This panel will discuss something we rarely think about as readers and book sellers, packaging. This panel will talk about the necessity to produce books faster and in a more economical fashion and how that is going to affect jobs and roles in the book developing world.

Full schedule, right? I’m not even finished yet! There are still all the authors I hope to meet!

Tony DiTerlizzi 10:00 AM-11:00 AM; Location: Booth 3940

Will sign: Mr. Toppit … ARC

Cornelia Funke 11:30 AM-12:30 PM; Location: Booth 3751

Will sign: ARC

Ridley Pearson 1:00 PM-2:00 PM; Location: Table 17

Will sign: Kingdom Keepers III… Book

Ticket required!

James Patterson 2:00 PM-3:00 PM; Location: Booth 3751

Will sign: Witch & Wizard… ARC

Lemony Snicket 2:00 PM-3:00 PM; Location: Table 16

Will sign: 13 Words … Broadside

Ticket required!

Holly Black 3:00 PM-4:00 PM; Location: Table 17

Will sign: Zombies vs. Unicorns … ARC

Rick Riordan 3:00 PM-4:00 PM; Location: Table 24

Will sign: The Kane Chronicles: …. Book

Ticket required!

Melissa Marr 4:00 PM-5:00 PM; Location: Table 18

Will sign: Radiant Shadows … Book

So if you’re going to be at the Book Expo of America, leave me a comment! Maybe we’ll run into each other.

Holly Black: The Darker Side of Young Adult Lit

I just finished Holly Black’s collection of short stories; The Poison Eaters and Other Stories. I’ve had the privilege of being introduced to Black’s writing when I was still in high school. My English teacher offered the students that had the best scores a chance to read whatever book we wanted. She had a class set of advanced reader copies of Tithe, Black’s first novel. My teacher told me that it was a modern faerie tale. I was in.

TitheTithe was raw and edgy, filled with shadows that hid conspiracies and secret plot points. Kaye was a protagonist that walked the razor’s edge of sanity. Everywhere she turned, faeries were there calling out to her. Black’s use of detail is enchanting, gripping the reader and pulling them under into a dark world made of very dangerous creatures. Black finds beauty in mundane objects, giving a destroyed merry-go-round horse an ethereal quality, creating magic where there was none to be found. Kaye becomes a pawn in a deadly game between two courts of faerie. Her childhood friends, filled with innocence and folly, have darkened over time. She finds herself navigating the double-sided words and tricky riddles that sprinkle the language of the fair folk. Kaye needs to rely on what she learned as a human to help her survive the world that had always called to her. The plot played out beautifully, keeping the reader on the tips of their toes, forever surprised and rethinking.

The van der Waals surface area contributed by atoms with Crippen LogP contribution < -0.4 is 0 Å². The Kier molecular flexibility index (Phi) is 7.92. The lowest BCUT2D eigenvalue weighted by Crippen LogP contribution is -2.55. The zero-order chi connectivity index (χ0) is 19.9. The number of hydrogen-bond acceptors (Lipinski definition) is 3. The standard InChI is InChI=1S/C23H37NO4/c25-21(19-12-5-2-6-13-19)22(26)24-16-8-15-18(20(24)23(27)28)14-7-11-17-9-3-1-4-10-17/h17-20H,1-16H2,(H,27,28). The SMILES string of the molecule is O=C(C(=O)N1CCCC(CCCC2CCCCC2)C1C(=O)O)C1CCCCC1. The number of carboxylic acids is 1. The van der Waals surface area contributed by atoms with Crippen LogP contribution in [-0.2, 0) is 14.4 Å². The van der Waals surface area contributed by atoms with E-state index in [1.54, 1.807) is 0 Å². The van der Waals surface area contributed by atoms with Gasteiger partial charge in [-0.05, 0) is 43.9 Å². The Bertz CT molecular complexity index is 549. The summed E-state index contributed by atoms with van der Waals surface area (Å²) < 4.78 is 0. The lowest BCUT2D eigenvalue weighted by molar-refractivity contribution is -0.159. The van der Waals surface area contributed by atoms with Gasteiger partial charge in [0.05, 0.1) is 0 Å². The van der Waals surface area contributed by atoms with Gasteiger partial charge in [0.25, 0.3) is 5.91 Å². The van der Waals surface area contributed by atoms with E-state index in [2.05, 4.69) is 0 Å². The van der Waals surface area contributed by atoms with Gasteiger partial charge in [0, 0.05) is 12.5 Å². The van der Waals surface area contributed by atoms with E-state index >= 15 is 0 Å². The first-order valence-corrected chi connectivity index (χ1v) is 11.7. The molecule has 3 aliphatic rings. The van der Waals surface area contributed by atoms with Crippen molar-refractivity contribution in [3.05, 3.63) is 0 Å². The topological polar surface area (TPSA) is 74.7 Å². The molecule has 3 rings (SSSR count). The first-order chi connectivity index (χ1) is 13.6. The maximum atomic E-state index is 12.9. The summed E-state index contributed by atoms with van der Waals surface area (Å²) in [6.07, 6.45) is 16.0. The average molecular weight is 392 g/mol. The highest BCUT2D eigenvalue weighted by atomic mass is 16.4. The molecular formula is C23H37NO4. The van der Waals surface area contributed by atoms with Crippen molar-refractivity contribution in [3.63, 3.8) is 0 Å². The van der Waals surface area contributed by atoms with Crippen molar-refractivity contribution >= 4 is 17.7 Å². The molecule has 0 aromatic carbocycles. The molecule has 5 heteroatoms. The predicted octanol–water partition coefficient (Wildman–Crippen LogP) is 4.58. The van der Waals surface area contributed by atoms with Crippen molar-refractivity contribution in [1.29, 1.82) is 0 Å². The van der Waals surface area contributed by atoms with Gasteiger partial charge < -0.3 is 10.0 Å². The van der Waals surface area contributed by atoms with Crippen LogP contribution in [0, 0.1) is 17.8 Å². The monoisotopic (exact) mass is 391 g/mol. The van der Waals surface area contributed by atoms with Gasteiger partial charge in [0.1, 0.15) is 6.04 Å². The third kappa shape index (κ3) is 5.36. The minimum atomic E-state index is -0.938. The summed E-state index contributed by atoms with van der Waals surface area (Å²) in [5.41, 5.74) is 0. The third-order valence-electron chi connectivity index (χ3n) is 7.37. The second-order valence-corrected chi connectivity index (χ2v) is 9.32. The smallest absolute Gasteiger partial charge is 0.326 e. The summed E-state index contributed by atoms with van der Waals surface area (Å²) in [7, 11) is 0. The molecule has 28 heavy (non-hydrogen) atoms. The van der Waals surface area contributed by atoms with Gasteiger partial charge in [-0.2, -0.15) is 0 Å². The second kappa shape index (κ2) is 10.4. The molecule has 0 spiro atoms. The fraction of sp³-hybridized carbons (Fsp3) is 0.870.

ValiantThe sequel, Valiant, was no disappointment. Beginning in a familiar Jersey setting, the main character (Val) finds herself in Manhattan. She starts living on the streets after finding out that her boyfriend and mother were having an affair. She finds herself living in a subway tunnel with a couple of junkies and a boy who is gifted with the Sight. This novel maintained a similar feeling of dark treachery moving behind the scenes. Black also approaches a very important topic among young adults; drug abuse. The drug of choice for these characters is like nothing any junkie has every shot up; it was a faerie medicine that gave mortal humans a taste of magic. This novel was intense and vibrant, revealing the desperate damage that teen girls can experience and how they choose to deal. The gritty truth of living on the streets, the heartbreaking honesty of kids that do what they have to in order to survive, and the youth that can’t live without their fix, all of these things are strongly represented in our rotten reality. Valiant does beautiful work of creating a glowing light around the despair that drags us down in everyday life.